Longing and the Gothic within The Smashing Pumpkins’ “Mayonnaise”

by Kate Oliver

The band The Smashing Pumpkins has many songs that can be considered in the genre of “Gothic” with their sad lyrics, long, heartfelt guitar riffs, and Billy Corgan‘s voice in general, but my personal favorite is “Mayonnaise.” Even the title itself is an almost Gothic choice, ironic as you are thinking of sandwich condiments, then the song rips into your very brain and forces you to consider your life in ways you may never have before. 

The album cover even evokes the Gothic. Siamese Dream depicts two girls dressed in costume, as typical of children’s play:

The picture itself seems to be a longing for the past, for the simplicity childhood brings. They are smiling, laughing—they are happy. This is something that the entirety of the album seems to draw on, loss, however “Mayonnaise” really exposes this perpetual nostalgia often found in adulthood. 

The song opens softly at first, then, as typical of 1990’s grunge, goes into a harder guitar solo that you feel in your soul. Corgan’s voice is indescribable—I honestly feel as if it would be almost unpleasant to hear if not paired with the music, due to just how piercing and raw it can be. It suits him so well, and you can feel the emotion in it. The band as a whole is very talented; they how to create a song that is like nothing you have ever heard before. Pictured circa 1993:  

Corgan begins: 

Fool enough to almost be it

Cool enough to not quite see it


Pick your pockets full of sorrow

And run away with me tomorrow


Like, what does that mean? It goes along perfectly with the Gothic—for me, the song seems to be about growing old, nostalgia, observing yourself in the then vs. the now. Although childhood has long passed and one may be unsure of where life is going, the future is bright—June. You are doomed if you do not seize upon this knowledge. 

It continues, guitar riff bumping:

I send a heart to all my dearies

When your life is so, so dreary


I’m rumored to the straight and narrow

While the harlots of my perils


Mother weep the years I’m missing

All our time can’t be given


Shut my mouth and strike the demons

That cursed you and your reasons

Out of hand and out of season

Out of love and out of feeling

So bad

It almost feels like a Poe novel, the darkness of the lyrics having to be deciphered and revealing the narrator’s deepest insecurities regarding not only himself but whoever he is talking to. Perhaps he is even just talking to himself. “When your life is so, so dreary / Dream,” similar to the narrators in “Fall of the House of Usher,” “The Raven,” “Ligeia,” the narrator is compelled by possible dreams of a different life. But unlike most of these characters, he is attempting to move into something greater, not linger with his demons. He is tortured by his past self, trying to understand how to move forward, “all our time can’t be given / Back.” He understands that he can no longer live this way, trying to reclaim nostalgia and an out-of-reach way of being.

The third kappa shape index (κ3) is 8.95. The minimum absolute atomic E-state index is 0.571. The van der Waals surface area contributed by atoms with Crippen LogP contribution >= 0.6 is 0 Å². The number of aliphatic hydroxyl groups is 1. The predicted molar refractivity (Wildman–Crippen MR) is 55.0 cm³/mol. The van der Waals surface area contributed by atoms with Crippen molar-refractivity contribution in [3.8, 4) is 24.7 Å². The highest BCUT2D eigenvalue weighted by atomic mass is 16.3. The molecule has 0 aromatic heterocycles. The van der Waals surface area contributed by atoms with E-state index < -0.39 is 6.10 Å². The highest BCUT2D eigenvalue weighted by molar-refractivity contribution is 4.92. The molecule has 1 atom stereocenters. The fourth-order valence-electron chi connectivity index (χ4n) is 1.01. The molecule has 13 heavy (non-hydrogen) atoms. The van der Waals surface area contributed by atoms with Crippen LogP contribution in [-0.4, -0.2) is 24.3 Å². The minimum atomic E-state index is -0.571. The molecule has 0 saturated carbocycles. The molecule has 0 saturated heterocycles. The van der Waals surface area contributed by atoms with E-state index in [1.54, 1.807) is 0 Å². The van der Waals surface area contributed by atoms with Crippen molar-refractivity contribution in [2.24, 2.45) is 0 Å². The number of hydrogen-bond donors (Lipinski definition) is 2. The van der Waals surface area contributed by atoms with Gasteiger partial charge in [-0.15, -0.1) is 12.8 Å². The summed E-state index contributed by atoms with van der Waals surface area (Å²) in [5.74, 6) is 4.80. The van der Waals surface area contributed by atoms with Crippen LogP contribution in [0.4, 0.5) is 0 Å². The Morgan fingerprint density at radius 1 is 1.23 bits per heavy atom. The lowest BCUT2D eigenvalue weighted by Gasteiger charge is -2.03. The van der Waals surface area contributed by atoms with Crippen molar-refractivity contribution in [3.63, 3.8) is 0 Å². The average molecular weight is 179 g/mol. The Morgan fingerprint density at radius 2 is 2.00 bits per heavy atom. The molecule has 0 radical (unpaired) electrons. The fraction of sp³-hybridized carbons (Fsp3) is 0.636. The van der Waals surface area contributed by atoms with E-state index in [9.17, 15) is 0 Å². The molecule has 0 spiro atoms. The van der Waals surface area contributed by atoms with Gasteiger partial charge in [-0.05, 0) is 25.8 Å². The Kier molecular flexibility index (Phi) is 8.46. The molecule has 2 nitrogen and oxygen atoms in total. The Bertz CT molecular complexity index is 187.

The lyrics from the beginning verse are then repeated, coming to a more worthy conclusion:

Fool enough to almost be it

And cool enough to not quite see it

And old enough to always feel this

Always old, I’ll always feel this

He realizes he was almost overcome by these feelings of longing, and he will always sometimes feel this way. It is a part of growing old, and growing old you always are. 

The song concludes with a declaration of acceptance of the self:

No more promise no more sorrow

No longer will I follow

Can anybody hear me

I just want to be me

When I can, I will

Try to understand

That when I can, I will

He will no longer follow this pining perspective—”no more sorrow.” He is yelling out into a void (and trust me, Billy Corgan is yelling) that he just wants to be himself. His understanding of this self will only progress, and he will take it as he can. For now he is content with at least the knowledge that this is possible. 

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One Response to Longing and the Gothic within The Smashing Pumpkins’ “Mayonnaise”

  1. mallery says:

    Hey Kate,
    Your post really opened my eyes into what one would consider Gothic music. I do not really listen to The Smashing Pumpkins, only their big hits I suppose. But the way you describe the song made me decide to listen to it while reading your post a second time. I like how you turned the message of life passing a person by into something that can be consider Gothic. Because I think that you are right, nostalgia is one of the downsides of transitioning into an adult. I like how you pointed on the album cover for Mayonnaise before anything else. I found that to be a great and strong piece of evidence for setting up your overall argument. I like how you compared the lyrics to Poe because the lyrics alone made me feel like I was reading a Poe poem. And tying Mayonnaise to the dream-like scape of an alternate life that is found in so many of Poe’s works was great. Poe’s themes are so focused on life and death, I am glad that you were able to tie that to the main point of Mayonnaise. Another aspect that I found great about your post was the original and personal touch that you gave it. An example being putting your own personal thoughts in parentheses at the end of sentences. I felt like you were talking to an actual person rather than just stating facts and hoping the reader would get it. Overall, this post was great with strong evidence as to why you’d label Mayonnaise as a Gothic work. Really great job!

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